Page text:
A team at Great Ormond Street Hospital has used an extraordinary technique to improve the quality of life for George Barter, 5, who was born with a very noticeable birthmark on his forehead.
Infantile involuting capillary haemangiomas affect one in ten babies. A collection of small blood vessels that form a lump under the skin, haemangiomas are, for the most part, not problematic. Most haemangiomas will have disappeared completely by the age of five to seven years and even large ones may continue to get smaller until children are about eight to ten years old. However, for children like George, who have a prominent mark in an obvious place this can be a concern.
When George was born, his mum Karen asked her GP and a local hospital paediatrician about his birthmark and was told that it would disappear in a few weeks to a few years. However, moments in his childhood made her worry. George’s birthmark was very fragile and would often become dry and form scabs. One day he banged his head with another child and it bled a lot. How other people would react to George also worried Karen: “There was an incident when George was a baby and a 14 or 15 year old boy came by, stopped and stuck his head right inside the pram. It was quite hurtful to see that happen.”
Concerned that he would be teased as he got older Karen found the Birthmark Support Group and they recommended getting a referral to a specialist, suggesting Great Ormond Street Hospital. At the hospital it was determined that George’s mark was a rare type of cavernous haemangioma, that it would not go of its own accord and that he should have surgery.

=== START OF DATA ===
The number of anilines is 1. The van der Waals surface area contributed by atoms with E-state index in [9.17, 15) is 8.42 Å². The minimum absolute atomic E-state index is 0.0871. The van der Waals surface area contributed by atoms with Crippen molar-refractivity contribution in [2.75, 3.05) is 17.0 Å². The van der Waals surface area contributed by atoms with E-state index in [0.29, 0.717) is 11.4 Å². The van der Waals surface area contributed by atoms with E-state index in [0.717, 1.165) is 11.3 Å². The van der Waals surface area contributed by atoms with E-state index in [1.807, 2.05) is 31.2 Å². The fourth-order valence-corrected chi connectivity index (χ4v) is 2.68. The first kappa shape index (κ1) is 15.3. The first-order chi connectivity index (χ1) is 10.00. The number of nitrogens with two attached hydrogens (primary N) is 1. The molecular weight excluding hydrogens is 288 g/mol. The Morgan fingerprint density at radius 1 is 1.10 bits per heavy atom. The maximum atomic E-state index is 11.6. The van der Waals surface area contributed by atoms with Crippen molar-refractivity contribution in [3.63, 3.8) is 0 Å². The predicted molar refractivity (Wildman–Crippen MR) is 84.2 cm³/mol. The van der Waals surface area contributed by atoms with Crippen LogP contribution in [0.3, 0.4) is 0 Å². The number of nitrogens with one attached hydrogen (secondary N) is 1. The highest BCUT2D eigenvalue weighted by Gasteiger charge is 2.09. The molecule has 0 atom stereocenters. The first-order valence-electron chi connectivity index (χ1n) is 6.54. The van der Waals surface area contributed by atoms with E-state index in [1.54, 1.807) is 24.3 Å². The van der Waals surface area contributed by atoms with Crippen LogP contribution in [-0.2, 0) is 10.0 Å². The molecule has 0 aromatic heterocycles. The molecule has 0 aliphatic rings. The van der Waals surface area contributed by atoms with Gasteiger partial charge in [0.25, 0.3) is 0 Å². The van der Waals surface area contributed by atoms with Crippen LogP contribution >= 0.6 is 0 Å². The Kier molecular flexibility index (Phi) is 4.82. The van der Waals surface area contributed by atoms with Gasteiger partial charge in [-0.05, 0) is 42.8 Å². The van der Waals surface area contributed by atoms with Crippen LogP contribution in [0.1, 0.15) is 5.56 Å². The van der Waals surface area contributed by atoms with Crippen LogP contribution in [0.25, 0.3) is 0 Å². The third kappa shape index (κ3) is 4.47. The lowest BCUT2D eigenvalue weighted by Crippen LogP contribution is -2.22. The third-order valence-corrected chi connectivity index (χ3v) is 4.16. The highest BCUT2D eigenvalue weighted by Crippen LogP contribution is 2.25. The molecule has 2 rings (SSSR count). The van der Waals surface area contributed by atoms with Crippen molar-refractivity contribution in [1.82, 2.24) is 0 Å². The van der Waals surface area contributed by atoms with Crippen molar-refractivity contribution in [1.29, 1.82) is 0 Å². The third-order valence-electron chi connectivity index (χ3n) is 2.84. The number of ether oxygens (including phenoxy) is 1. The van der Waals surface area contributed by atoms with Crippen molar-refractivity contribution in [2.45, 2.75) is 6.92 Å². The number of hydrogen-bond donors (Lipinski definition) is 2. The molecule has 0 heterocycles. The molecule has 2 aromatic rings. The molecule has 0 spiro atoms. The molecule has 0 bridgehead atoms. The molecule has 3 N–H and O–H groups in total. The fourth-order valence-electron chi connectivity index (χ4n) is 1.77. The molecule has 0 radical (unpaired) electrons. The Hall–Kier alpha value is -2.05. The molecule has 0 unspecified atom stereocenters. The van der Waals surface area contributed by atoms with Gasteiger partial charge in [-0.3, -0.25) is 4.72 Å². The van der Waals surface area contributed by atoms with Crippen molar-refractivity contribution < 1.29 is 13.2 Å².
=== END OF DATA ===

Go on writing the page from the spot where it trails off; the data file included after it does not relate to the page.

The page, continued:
In order to be able to remove George’s birthmark the doctors expanded two inflatable sacs to under his hairline, allowing them, over time, to stretch the unblemished skin. The tissue expanders were put in in January 2010 and removed just 3 months later. George then went into surgery.
His surgeon, Neil Bulstrode, is very happy with the result and how George has coped: “It has been great to see how happy George is following the surgery. He had been through a great deal with such an obvious mark.”
“Due to the size of the lesion we had to stretch up the non affected skin of the forehead to be able to close the wound when the birthmark was excised. This meant having balloons under the skin inflated every week over a 3 month period. This can be quite shocking to see and difficult to live with but George and his family coped brilliantly. This has all been worth it as the resulting scar has faded extremely well. ”
George has recently started school with no worries, and he and his mum are immensely happy with the surgery: “It’s brilliant now. George can go out on his scooter. I’m not worried about him falling and hurting his head. This surgery has made his life a lot better.”